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Tension Test of Fiber-Reinforced Polymeric Materials

Tension Test of Fiber-Reinforced Polymeric Materials



Fiber-reinforced polymeric materials, FRP, are composite materials that are formed by embedding fibers in a polymeric resin, creating a matrix that is very strong in the direction of the fibers.

In their simplest form, fibers in FRP materials are aligned orderly in one direction, and encased in resin, causing the material to behave orthotropically. Mechanical properties of these materials are very different in the direction of the fibers compared to the other two principle directions.

An FPR material is very strong in the direction of the fibers because of the high strength of the fiber, behaving elastically until the fibers fracture, and the material fails in an explosive manner. The material is, however, very weak in the perpendicular direction because of the very much lower strength of the resin.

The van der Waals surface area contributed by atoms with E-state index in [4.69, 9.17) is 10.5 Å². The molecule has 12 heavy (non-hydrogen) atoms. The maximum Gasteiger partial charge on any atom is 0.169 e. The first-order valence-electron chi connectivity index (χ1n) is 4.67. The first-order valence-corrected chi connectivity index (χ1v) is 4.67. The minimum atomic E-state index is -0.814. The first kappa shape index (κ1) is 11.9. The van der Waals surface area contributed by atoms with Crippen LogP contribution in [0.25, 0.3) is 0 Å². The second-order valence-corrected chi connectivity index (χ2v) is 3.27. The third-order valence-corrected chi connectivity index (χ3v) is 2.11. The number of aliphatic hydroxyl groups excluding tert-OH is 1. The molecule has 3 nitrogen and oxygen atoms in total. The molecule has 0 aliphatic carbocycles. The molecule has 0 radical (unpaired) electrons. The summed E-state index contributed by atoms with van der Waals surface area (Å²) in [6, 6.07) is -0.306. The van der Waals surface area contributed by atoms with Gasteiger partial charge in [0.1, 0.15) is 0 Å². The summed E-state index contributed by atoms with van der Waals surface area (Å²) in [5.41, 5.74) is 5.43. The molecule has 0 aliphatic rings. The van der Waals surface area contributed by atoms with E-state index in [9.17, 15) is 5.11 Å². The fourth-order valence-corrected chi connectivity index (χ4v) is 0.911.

In this video, the tensile behavior of a unidirectional specimen will be studied, with emphasis on its ultimate strength and deformation capacity.

The strength of FRP materials is directly related to the strength of the individual fibers. As the percentage of fibers in a material increase, the strength of the material increases. Typical materials have approximately 50% fibers by volume.

The unidirectional strength of FRP is often used in reinforcing bars, or rebars, but can be realized in more than one direction of the material by controlling the direction of the fibers.

Fibers can be places in random directions, or single plys of uniaxial layers can be place in alternating directions, resulting in two strong directions and one weak direction. The fiber and resin used to make an FRP must be chosen to be compatible with each other and meet application requirements.

The class of the fiber used, typically glass, aramid, or carbon, affects the properties and cost of the final product. In general, the fibers have very low strain capacity, resulting in sudden failures without any evidence of ductility.